He had said in his “Common Issues” judgement of March 2019,

“There is no doubt that the Post Office is in an extraordinarily powerful position compared to each and every one of its SPMs [sub-postmasters][. It appears to wield that power with a degree of impunity.”

Did the Post Office still wield power with impunity?

Convictions

At least Thomas, if he is not to recover his losses or receive any compensation,  can look forward to having his criminal record removed – his name cleared.

Or could even this be denied him?

There is no time pressure on the state to overturn wrongful convictions.  The simplest solution would be to set aside convictions en masse on the basis that all the prosecutions arose out of untrustworthy shortfalls shown on a computer system that was not as robust as prosecutors claimed.

But the state could, in theory, handle each wrongful conviction referred to appeal separately, review thousands of pages of documents in each case, and eventually overturn convictions when some of the falsely accused are no longer alive to see justice.

This may indeed be the state’s preferred route although there have already been years of delays in reviewing the cases.

Whether the P9st Office would prefer a group or individual review of convictions at appeal hearings is unclear. What is obvious, though, is that the longer it takes to quash convictions, the more it delays any civil claims for damages and compensation arising out of wrongful prosecutions.

A Houdini escape?

Nearly 20 years after Alan Bates had his contract to run a local post office in Wales terminated without reason when he queried apparent phantom shortfalls on Horizon, he is still seeking justice.

He has raised tens of millions in litigation funding, won the right to launch a group litigation order and his legal team has proved in the High Court that Horizon was not the robust system the Post Office had claimed.

His team could hardly have been more successful in exposing the inherent institutional failings that led to hundreds of miscarriages of justice.

Why then does  justice still elude him?

Comment

The Post Office says it is changing. It is learning lessons. It has a new CEO. But the judge’s comments suggested that the Post Office’s resentment of criticism and critics is deeply institutional.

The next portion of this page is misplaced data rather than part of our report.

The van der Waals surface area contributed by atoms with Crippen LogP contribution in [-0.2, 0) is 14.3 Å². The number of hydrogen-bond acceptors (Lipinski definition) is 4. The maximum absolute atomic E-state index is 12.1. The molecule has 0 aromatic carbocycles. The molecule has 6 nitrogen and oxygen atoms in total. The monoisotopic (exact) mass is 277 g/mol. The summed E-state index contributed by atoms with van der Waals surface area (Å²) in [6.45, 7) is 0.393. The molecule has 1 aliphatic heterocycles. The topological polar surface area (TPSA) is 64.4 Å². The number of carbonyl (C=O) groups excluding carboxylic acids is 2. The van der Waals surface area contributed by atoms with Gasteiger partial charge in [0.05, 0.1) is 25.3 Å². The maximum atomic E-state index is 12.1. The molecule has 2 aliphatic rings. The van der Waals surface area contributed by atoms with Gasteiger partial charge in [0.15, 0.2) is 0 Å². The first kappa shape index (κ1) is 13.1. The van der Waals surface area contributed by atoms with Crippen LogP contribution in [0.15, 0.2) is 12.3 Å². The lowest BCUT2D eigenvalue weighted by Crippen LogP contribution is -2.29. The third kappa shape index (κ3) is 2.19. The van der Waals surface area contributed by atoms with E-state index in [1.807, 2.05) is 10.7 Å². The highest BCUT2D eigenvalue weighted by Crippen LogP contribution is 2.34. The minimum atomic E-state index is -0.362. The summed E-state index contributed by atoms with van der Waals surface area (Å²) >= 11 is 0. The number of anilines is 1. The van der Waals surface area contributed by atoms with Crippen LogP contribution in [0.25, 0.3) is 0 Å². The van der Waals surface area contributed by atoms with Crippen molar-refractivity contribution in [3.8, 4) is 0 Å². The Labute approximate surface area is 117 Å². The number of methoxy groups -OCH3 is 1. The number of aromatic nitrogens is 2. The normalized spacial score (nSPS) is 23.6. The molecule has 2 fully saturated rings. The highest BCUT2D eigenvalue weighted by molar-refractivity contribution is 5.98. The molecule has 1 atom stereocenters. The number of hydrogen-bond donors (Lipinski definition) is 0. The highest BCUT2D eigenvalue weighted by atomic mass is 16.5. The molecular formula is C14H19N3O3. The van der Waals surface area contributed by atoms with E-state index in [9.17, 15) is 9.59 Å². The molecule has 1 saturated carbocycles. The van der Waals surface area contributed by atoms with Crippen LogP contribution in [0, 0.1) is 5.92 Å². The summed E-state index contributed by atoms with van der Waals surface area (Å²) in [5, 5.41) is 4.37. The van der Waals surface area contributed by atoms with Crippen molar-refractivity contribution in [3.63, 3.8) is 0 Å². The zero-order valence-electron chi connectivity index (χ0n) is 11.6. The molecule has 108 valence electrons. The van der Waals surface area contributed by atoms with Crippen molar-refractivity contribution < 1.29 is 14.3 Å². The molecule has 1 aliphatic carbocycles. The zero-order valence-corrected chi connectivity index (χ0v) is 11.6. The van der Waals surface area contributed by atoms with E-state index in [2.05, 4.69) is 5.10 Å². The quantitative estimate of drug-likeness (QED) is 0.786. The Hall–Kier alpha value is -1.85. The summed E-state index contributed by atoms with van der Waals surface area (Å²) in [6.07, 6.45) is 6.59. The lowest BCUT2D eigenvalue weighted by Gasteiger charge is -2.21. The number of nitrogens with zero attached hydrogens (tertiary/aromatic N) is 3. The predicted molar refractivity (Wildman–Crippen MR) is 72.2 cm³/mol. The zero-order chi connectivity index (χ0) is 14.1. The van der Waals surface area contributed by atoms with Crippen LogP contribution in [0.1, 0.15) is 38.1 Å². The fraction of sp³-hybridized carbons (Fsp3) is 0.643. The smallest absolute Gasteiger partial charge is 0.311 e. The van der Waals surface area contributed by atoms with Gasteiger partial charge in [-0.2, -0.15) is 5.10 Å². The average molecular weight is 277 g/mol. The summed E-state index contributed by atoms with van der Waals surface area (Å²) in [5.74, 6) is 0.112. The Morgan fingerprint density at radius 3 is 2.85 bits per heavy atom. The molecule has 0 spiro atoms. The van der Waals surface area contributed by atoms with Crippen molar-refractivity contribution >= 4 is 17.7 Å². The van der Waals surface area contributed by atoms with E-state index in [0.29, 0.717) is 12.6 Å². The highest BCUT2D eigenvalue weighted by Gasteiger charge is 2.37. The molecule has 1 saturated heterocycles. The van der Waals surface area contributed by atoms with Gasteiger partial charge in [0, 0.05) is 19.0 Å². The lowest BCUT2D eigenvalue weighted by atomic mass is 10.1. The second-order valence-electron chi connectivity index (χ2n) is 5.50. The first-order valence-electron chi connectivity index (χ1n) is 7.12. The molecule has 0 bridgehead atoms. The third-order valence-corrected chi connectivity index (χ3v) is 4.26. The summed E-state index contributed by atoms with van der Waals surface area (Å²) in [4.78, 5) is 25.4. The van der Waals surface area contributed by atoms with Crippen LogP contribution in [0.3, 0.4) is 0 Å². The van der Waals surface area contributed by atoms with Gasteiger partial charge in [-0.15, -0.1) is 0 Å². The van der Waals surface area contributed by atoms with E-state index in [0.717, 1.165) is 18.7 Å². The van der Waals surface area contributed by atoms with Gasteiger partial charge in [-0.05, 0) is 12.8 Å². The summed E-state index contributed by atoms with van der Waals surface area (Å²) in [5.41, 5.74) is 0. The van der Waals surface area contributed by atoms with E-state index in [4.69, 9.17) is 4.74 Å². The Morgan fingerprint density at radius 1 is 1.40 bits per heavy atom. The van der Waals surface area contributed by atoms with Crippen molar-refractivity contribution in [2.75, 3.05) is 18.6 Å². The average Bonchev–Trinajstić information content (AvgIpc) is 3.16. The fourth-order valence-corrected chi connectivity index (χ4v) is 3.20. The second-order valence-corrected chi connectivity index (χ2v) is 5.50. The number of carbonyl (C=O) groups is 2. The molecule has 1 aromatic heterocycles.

The judge said the Post Office seems to act with impunity. The word “impunity” means acting as if exempt punishment, penalty of harm.

How can a public institution, however many new CEOs it has, change its spots?

Arguably the Post Office remains as financially powerful, dominating and secretive as ever. Recently, it is said to have reached secret settlements with Horizon victims who were not part of Bates’ group litigation.

For Bates and other sub-postmasters, their campaign or justice moves from the High Court to Westminster. But politicians may not, it appears, have the final say.

“Rats”

There is no provision in law to punish prosecuting authorities that prosecute wrongfully. But the public at least has a right to expect that elected politicians will be able to hold prosecuting institutions to account.

Boris Johnson wants an independent inquiry into the Horizon IT scandal, as do MPs, Alan Bates and many others.  But does the civil service and particularly the Department for Business, Energy and Industrial Strategy, the Post Office’s parent?

Lord Arbuthnot, a long-time campaigner for justice, told BBC Radio Wales that he is heartened by the prime minister’s support for an inquiry.

“I was given enormous heart that the prime minister himself described this as a scandal and he said there would be an independent inquiry.

” Now the rats will try to get at that. They will try to make it less independent. They will try to bring it under the Department for Business and Enterprise and that is something I hope the Prime Minister, who seems to have a good deal of sway in this government will be able to resist”.

Noel Thomas, Alan Bates and other former sub-postmasters sued the Post Office seeking damages for financial loss, deceit, duress, unconscionable dealing, harassment and unjust enrichment.

But the civil service seems not to accept that any of these things merit an independent inquiry.

It is extraordinary that a publicly-owned institution has been established in the High Court to have been behind hundreds of grievous miscarriages of justice and yet the victims have not received a full refund of their losses let alone compensation. And those responsible have not been held to account.

Unless Parliament intervenes and orders the setting up of an independent inquiry, it is clear that Goliath, with the support of civil servants at BEIS, will win in the end.

**

Thank you to Tim McCormack whose extensive knowledge and understanding of Post Office affairs never ceases to surprise me.

**

BBC Panorama – scandal at the Post Office – Monday 23 March

Journalist Nick Wallis will present this documentary about when senior managers at the Post Office knew the truth. Did they continue to prosecute postmasters for stealing when they knew technology could be to blame?

Wallis investigates what the BBC says could be Britain’s biggest ever miscarriage of justice scandal and uncovers evidence of a cover-up at the Post Office.

Alan Bates – the details man

Secret Post Office deals cause fury – Computer Weekly

BBC Radio Wales – Post Office IT scandal

Postofficetrial website